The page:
Let f(x,y)=2xy/(x^2+y^2)^1/2
(x,y) not equal to (0,0) , f(0,0)=0
Show fyx(0,0) not equal to fxy(0,0)
using method fxy= lim k->0 [ fx(0,k)-fx(0,0)]/k
fyx=lim h->0 [ fy(h,0)-fy(0,0)]/h

- anonymous

- jamiebookeater

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- apoorvk

umm, this may be stupid, but how can the function be defined for (0,0) when it already says (x,y) not equal to (0,0). [read second line of the problem]
am i missing something?

- anonymous

Well nothing is stupid . Thats how you prove limits. Google it !

- apoorvk

yeah i know limits, but then you must mean in the second line that
lim f(0,0) = 0
x,y->0
right??

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## More answers

- anonymous

yup !

- anonymous

What does fx(0,k) mean? x->0 and y -> k?

- anonymous

But f(0,0) isn't defined, is it?

- anonymous

Maybe @dumbcow knows how to do it, this stuff is a little advanced for me. I'm fairly certain this isn't a complicated problem, but I haven't taken multi-variable calculus yet.

- apoorvk

okay so i seem to think fxy here is partial differential of f(x,y) wrt to x, and fyx is partial differential of f(x,y) wrt to y. see the structure. and same here, haven't taken advanced calculus, so don't think i ll be able help much other than guessing.

- dumbcow

interesting, i find that fxy = fyx , im assumimg these are second partial derivatives
\[\large f_{xy} = f_{yx} = \frac{6x^{2}y^{2}}{(x^{2}+y^{2})^{5/2}}\]
http://www.wolframalpha.com/input/?i=d%2Fdx+d%2Fdy+2xy%2Fsqrt%28x^2%2By^2%29
http://www.wolframalpha.com/input/?i=d%2Fdy+d%2Fdx+2xy%2Fsqrt%28x^2%2By^2%29

- dumbcow

since they are equavalent, the limit at (0,0) would also be the same

- apoorvk

yeah i logically was also getting that conclusion, but ofcourse more based on logical guessing and less of calculations.

- dumbcow

maybe the question was show they are equal ?

- apoorvk

may be yes. high chances of that.

- anonymous

The question is that show they are not equal. I stated the method to be used , and that's the way I have to do it in my exam , and not just simple estimation.

- anonymous

Actually its a "step by step" sort of way , but I was not able to prove the conclusion , maybe some logical error Iam facing.

- anonymous

lets try this
first off we need \(f_x(x,y)=\frac{2y^3}{(x^2+y^2)^{\frac{3}{2}}}\)

- anonymous

and so \(f_x(0,y)=\frac{2y^3}{(y^2)^{\frac{3}{2}}}=2\) if i am not mistaken

- anonymous

well hold on this is symmetric in x and y, so why these would not be the same is now confusing me. hmmm

- anonymous

Read the following link. Complete the steps, then mimic for your function
http://www.unf.edu/~omilatov/MAC2313/differentiability.pdf

- anonymous

@ satellite , the method Iam talking about , you are not following that , maybe thats what misleading you !

- anonymous

@elias, I know the steps , its that Iam not able to prove the inequality , some logical error that too in the last steps are over shadowing the ans ! So see if you could solve it step by step

- Zarkon

I would check to make sure that you wrote down/typed the correct function

- anonymous

yup the function is correct , i copied directly from my book .

- anonymous

and its sort of a proof , and not just straightforward estimation of fxy or fyx , maybe thats why many are getting confused !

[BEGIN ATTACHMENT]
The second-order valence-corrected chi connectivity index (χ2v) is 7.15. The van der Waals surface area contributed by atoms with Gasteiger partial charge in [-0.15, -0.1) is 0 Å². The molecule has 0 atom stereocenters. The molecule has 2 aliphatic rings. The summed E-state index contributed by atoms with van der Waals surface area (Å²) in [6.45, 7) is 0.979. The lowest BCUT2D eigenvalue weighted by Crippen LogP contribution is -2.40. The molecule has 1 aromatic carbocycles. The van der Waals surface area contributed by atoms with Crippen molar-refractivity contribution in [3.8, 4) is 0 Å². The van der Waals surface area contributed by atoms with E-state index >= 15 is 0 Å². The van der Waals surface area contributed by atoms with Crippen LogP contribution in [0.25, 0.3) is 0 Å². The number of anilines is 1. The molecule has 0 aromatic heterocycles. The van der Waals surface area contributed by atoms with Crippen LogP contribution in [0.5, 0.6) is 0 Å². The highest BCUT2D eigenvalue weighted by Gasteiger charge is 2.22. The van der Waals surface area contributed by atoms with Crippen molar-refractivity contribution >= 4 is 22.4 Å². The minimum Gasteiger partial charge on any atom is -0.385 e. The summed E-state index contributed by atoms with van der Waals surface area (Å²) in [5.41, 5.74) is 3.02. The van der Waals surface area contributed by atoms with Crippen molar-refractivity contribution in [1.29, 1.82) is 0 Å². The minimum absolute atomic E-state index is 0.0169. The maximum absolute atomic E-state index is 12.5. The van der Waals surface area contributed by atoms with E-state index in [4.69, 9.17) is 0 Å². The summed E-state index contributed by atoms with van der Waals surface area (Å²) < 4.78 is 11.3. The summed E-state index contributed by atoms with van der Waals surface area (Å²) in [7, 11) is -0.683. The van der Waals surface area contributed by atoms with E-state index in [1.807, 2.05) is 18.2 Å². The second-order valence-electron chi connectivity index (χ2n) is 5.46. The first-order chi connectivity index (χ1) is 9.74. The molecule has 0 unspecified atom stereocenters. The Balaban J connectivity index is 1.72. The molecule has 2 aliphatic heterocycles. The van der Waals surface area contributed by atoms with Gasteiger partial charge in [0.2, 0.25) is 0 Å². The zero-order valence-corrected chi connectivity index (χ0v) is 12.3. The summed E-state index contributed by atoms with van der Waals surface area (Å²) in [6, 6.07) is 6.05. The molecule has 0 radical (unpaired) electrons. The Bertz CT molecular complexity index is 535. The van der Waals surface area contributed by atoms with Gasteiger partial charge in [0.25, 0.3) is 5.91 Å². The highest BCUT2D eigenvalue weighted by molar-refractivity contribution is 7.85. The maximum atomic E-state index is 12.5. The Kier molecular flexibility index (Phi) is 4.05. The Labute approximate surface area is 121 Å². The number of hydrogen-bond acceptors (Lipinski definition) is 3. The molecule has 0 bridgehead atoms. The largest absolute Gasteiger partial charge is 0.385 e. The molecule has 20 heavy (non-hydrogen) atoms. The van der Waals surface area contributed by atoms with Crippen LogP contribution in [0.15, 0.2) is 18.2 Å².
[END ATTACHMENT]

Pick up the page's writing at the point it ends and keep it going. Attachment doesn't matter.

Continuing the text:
- anonymous

Those two limits seem to be both infinite.

- anonymous

\[ f_x(x,y)=\frac{2
y^3}{\left(x^2+y^2\right)^{3/
2}}\\
f_y(x,y)=\frac{2
x^3}{\left(x^2+y^2\right)^{
3/2}}
\]
You can show from the definition that
\[ f_x(0,0)= f_y(0,0)=0\]
so
\[\frac{ f_x(0,k) - 0}{k}=\frac{2}{\sqrt{k^2}}
\] and
\[\frac{ f_y(k,0) - 0}{k}=\frac{2}{\sqrt{k^2}}
\]

- anonymous

So the limit when x tends to zero is infinite for both.

- anonymous

yea even I was getting the same ans ! but since the ques demands something different , I got stuck in between ! Then I thought since its coming to be infinity , so it must be implying that limits does not exist !

- anonymous

yes.

- anonymous

pardon ?

- anonymous

Do not worry about it.

- anonymous

From May its my papers , so have a reason to worry ! :-(

- anonymous

i think there is something wrong here because this function is symmetric in x and y, i.e. if you replace x by y and y by x you get the same thing. so why one should be different from the other is not at all clear to me

- anonymous

:-(((((( no idea ! :-(((((

- anonymous

Both limits diverge to \[ \infty \]
In a way they are not different.

- anonymous

They are not different , but does not exist either !

- anonymous

Yes.

- anonymous

Iam gettting your point , infact I myself concluded the same ans , but ques says something else. I ll confirm it tomorrow and will let you know. Thanks a lot for your help ! :-)

- apoorvk

phew... please don't forget to confirm what this was all about!

- anonymous

lol ! Yea this method is a bit "mugging up" thing , maybe you have never read that, so you were getting confused so as to what to do ! Anyways google it ,its a proper method ! And yea thanks ! :-)

- apoorvk

definitely mugging up method i believe. atleast very theoretical or subjective. bet it's for a theory paper in your uni, right?

- anonymous

actually maths is a subsi in my course ! But yea it must be there in maths(h) ! IMP PROOOF ! :P

- anonymous

Please read http://en.wikipedia.org/wiki/Symmetry_of_second_derivatives
The above problem is a bit related to the link above

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